Port cargo increases

Georgia’s ports saw unprecedented trade in the past fiscal year. More containers, bulk goods and cars are supporting more than 352,000 jobs across Georgia. The rising tide of the economy is literally bringing more imports to our shores and sending more exports to global markets.

Georgia’s success is no accident. Like all enterprises thriving in the wake of the downturn, Georgia’s ports are benefiting from strategic investments and our ports’ ability to efficiently support growth.

The Port of Savannah handled 8 percent of U.S. containerized cargo volume and 10.9 percent of all U.S. containerized exports in the past fiscal year. Our five terminals in Brunswick and Savannah experienced strong growth across all major business sectors. We moved more than 29 million tons of cargo, an 8 percent increase, including a significant increase in exports of renewable energy wood pellets to Europe. We handled 3 million 25-foot-equivalent container units, a 6 percent increase. More than 700,000 auto and machinery units, a 10 percent increase, rolled through our Colonel’s Island Terminal.

The global recovery is encouraging more exports, and the strengthening U.S. economy is inviting more imports. The near-even balance of both is unusual nationally. We benefit from strong demand for Georgia exports including forest products, kaolin clay, poultry and other agricultural products.

The Port of Savannah is Atlanta’s port. It supports about 100,000 metro area jobs. Atlanta’s proximity to Savannah — 100 miles closer than to any other port — is a strategic advantage to the Port of Savannah. Atlanta is a transportation, logistics and distribution center second to none, affording Georgia’s port unequaled access to the Southeast.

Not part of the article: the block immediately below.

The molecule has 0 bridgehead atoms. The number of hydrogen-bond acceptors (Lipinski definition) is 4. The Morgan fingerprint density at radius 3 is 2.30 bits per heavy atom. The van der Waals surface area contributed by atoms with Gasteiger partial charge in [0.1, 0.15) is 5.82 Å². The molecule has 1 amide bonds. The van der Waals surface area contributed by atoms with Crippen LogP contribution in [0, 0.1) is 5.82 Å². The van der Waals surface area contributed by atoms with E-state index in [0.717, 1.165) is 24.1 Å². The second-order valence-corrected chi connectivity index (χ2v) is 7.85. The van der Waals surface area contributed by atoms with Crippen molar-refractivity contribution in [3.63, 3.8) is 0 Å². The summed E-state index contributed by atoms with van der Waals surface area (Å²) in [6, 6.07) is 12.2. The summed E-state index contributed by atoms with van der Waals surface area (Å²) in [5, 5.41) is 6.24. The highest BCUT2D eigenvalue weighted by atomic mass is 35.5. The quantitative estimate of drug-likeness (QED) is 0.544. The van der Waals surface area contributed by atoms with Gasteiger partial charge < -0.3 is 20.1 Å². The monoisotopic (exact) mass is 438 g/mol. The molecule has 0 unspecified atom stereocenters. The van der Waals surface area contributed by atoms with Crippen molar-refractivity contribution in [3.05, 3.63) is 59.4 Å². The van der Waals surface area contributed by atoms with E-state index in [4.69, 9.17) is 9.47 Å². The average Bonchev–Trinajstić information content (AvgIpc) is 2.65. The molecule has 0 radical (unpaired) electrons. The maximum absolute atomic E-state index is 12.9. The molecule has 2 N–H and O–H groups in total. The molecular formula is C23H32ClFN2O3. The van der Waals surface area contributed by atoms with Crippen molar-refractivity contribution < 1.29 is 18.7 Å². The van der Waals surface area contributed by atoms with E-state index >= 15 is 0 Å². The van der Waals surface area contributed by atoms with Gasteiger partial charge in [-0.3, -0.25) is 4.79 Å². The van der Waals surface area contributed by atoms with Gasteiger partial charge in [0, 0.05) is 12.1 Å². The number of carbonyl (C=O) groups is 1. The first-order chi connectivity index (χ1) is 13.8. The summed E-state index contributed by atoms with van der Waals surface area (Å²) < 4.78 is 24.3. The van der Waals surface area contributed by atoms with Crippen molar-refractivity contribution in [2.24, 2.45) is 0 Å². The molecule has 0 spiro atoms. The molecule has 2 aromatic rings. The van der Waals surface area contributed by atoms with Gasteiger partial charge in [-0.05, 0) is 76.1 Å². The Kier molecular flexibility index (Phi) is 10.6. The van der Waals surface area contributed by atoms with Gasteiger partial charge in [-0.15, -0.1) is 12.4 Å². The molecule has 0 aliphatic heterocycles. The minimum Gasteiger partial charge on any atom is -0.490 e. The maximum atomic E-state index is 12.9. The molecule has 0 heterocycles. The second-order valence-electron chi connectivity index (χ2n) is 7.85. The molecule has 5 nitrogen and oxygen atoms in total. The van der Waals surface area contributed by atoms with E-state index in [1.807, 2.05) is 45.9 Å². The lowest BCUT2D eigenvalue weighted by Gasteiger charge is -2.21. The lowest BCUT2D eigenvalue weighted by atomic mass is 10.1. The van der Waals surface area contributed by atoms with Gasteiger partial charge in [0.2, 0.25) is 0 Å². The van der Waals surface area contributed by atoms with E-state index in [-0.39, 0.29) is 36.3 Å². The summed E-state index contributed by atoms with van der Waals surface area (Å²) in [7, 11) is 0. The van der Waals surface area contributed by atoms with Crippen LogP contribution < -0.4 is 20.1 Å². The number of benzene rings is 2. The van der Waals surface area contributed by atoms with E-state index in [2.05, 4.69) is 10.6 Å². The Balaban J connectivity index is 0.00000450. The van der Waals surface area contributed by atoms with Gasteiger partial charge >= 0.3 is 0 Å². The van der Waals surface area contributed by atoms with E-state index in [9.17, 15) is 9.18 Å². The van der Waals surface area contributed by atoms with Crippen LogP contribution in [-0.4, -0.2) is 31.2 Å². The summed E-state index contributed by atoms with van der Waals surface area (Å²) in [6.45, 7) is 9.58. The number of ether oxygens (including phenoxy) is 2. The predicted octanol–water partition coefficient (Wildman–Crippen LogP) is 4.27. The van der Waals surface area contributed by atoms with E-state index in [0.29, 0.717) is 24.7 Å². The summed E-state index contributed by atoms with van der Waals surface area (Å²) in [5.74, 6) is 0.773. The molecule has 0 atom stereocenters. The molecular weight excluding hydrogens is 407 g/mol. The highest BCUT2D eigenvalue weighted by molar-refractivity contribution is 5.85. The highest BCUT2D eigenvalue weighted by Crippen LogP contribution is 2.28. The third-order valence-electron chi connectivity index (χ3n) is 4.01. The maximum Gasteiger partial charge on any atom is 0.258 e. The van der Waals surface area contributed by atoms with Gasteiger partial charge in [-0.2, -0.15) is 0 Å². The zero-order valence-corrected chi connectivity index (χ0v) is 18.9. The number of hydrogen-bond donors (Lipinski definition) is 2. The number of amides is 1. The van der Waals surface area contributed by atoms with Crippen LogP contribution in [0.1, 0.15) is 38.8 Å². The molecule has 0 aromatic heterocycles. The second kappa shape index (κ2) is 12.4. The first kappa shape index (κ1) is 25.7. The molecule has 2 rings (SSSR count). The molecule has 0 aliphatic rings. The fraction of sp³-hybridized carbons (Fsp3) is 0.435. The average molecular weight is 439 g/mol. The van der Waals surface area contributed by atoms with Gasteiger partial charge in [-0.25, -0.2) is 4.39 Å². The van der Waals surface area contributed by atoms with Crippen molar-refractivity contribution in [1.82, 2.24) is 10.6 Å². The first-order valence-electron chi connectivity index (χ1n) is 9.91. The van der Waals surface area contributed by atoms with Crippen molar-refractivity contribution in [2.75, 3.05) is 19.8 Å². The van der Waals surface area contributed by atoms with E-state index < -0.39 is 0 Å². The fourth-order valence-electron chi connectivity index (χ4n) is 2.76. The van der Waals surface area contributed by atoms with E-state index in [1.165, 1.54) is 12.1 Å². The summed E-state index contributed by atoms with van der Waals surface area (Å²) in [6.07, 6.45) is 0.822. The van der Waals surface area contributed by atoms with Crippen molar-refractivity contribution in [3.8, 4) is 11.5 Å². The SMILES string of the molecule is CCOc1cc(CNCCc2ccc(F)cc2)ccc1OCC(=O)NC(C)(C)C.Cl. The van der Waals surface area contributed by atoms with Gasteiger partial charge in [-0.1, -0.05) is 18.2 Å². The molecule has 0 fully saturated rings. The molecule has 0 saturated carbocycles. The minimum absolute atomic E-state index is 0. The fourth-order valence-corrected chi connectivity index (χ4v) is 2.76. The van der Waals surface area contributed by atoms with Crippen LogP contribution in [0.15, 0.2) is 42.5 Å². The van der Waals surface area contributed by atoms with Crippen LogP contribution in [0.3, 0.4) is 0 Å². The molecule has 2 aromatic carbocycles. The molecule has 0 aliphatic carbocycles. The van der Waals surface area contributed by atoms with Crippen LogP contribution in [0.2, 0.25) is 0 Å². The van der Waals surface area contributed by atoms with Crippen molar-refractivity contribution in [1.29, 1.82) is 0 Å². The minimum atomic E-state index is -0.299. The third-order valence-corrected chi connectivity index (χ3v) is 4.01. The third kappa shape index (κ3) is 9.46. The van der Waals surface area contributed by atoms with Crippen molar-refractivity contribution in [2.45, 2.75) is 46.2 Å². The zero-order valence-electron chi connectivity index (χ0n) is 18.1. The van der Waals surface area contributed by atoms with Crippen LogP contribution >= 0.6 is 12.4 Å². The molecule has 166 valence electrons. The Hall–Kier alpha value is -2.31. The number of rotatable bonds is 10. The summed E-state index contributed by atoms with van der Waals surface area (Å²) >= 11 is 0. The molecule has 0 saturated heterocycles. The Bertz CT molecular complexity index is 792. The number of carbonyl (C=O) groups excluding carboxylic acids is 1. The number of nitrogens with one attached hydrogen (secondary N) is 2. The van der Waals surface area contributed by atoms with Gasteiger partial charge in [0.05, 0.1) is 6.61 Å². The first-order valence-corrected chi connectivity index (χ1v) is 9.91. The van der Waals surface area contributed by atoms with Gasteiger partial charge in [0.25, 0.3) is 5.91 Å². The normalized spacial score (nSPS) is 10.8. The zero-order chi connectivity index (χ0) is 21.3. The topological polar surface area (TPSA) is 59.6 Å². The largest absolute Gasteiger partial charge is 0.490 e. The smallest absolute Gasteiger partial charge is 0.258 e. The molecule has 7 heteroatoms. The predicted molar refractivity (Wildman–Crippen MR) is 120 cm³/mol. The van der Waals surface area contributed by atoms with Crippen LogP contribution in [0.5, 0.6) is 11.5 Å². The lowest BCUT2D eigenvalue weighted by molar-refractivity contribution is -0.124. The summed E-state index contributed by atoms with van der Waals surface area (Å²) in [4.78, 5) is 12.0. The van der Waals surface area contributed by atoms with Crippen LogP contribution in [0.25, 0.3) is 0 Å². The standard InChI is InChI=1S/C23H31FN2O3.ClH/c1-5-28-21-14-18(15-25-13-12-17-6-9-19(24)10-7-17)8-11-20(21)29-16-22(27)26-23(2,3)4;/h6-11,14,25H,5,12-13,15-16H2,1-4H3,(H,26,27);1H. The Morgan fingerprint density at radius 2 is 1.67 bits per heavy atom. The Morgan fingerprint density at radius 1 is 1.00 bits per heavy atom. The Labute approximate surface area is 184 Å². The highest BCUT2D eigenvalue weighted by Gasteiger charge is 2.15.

But nothing has contributed more to our success than the commitment of Georgians to invest in greater efficiencies in our ports, making them more attractive to cargo owners and shippers. Such efficiency can be the difference in making a sale in the global marketplace.

No initiative is more important to that efficiency, of course, than the Savannah Harbor Expansion Project. It will deepen the channel to 47 feet and result in savings by allowing larger PostPanamax vessels to operate more efficiently and experience fewer tidal and transit delays. Thanks to Gov. Nathan Deal and the General Assembly, we have in place $266 million to begin construction, anticipated before year’s end.

Investments on the land-side terminal are also crucial to ongoing success. For example, recent improvements include more efficient cranes, more refrigerated cargo capacity and cargo-moving technology. Transportation infrastructure improvements, such as the Jimmy Deloach Parkway Extension, will bring I-95 directly into the port, reducing driving time and congestion.

These investments pay dividends. Georgia’s ports are contributing $18.5 billion in income, $66.9 billion in revenue and $2.5 billion in state and local taxes to the state’s economy.

Similarly, railroads serving the port have invested in efficiency; growing rail volumes are reducing road truck traffic. And the private sector is leveraging these public investments with investments in infrastructure, such as warehousing in proximity to the Savannah port.

Our focus on efficiency is unceasing. It is at the heart of our success. It is the reason we are bullish on the future. Already in the first month of the new fiscal year, we’ve seen continued momentum. We reached an all-time high in container trade last month, a nearly 20 percent increase over last year.

Improved confidence among U.S. retailers, newly added port customers and shifting cargo from West Coast to East Coast fuel the cargo volumes. The Savannah port has space to more than double its throughput as more shippers choose East Coast ports to serve the Southeast. We can all look forward to this powerful engine continuing to create jobs and economic opportunity.

Curtis Foltz is executive director of the Georgia Ports Authority.

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